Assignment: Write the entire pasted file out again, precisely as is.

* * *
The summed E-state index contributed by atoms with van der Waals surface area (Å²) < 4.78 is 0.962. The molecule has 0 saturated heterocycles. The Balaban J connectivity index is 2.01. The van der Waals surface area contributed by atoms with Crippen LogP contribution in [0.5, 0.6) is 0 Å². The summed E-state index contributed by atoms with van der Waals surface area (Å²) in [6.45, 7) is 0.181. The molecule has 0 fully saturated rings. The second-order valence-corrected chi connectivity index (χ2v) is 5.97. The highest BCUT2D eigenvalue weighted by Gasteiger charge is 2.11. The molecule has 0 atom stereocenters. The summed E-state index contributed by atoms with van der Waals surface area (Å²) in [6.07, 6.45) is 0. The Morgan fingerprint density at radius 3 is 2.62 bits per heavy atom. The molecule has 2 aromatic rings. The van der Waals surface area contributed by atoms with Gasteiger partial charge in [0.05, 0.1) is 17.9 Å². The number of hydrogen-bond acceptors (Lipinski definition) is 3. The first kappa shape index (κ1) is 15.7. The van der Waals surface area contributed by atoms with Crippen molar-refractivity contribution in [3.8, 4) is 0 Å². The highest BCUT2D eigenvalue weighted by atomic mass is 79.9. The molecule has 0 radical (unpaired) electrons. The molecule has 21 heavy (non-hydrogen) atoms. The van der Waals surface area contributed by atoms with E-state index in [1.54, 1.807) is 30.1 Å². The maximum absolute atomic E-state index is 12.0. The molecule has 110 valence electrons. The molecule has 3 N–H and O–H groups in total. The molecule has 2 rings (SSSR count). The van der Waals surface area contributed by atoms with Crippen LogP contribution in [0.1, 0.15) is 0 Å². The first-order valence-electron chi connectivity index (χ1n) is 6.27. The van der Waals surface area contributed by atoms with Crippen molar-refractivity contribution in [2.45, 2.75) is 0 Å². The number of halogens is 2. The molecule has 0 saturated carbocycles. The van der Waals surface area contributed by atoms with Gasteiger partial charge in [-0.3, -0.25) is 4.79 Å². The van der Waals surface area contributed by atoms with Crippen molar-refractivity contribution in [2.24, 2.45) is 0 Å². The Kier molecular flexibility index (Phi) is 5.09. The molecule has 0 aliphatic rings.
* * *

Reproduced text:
The summed E-state index contributed by atoms with van der Waals surface area (Å²) < 4.78 is 0.962. The molecule has 0 saturated heterocycles. The Balaban J connectivity index is 2.01. The van der Waals surface area contributed by atoms with Crippen LogP contribution in [0.5, 0.6) is 0 Å². The summed E-state index contributed by atoms with van der Waals surface area (Å²) in [6.45, 7) is 0.181. The molecule has 0 fully saturated rings. The second-order valence-corrected chi connectivity index (χ2v) is 5.97. The highest BCUT2D eigenvalue weighted by Gasteiger charge is 2.11. The molecule has 0 atom stereocenters. The summed E-state index contributed by atoms with van der Waals surface area (Å²) in [6.07, 6.45) is 0. The Morgan fingerprint density at radius 3 is 2.62 bits per heavy atom. The molecule has 2 aromatic rings. The van der Waals surface area contributed by atoms with Gasteiger partial charge in [0.05, 0.1) is 17.9 Å². The number of hydrogen-bond acceptors (Lipinski definition) is 3. The first kappa shape index (κ1) is 15.7. The van der Waals surface area contributed by atoms with Crippen molar-refractivity contribution in [3.8, 4) is 0 Å². The highest BCUT2D eigenvalue weighted by atomic mass is 79.9. The molecule has 0 radical (unpaired) electrons. The molecule has 21 heavy (non-hydrogen) atoms. The van der Waals surface area contributed by atoms with E-state index in [1.54, 1.807) is 30.1 Å². The maximum absolute atomic E-state index is 12.0. The molecule has 110 valence electrons. The molecule has 3 N–H and O–H groups in total. The molecule has 2 rings (SSSR count). The van der Waals surface area contributed by atoms with Crippen LogP contribution in [0.1, 0.15) is 0 Å². The first-order valence-electron chi connectivity index (χ1n) is 6.27. The van der Waals surface area contributed by atoms with Crippen molar-refractivity contribution in [2.45, 2.75) is 0 Å². The number of halogens is 2. The molecule has 0 saturated carbocycles. The van der Waals surface area contributed by atoms with Gasteiger partial charge in [-0.3, -0.25) is 4.79 Å². The van der Waals surface area contributed by atoms with Crippen molar-refractivity contribution in [2.24, 2.45) is 0 Å². The Kier molecular flexibility index (Phi) is 5.09. The molecule has 0 aliphatic rings.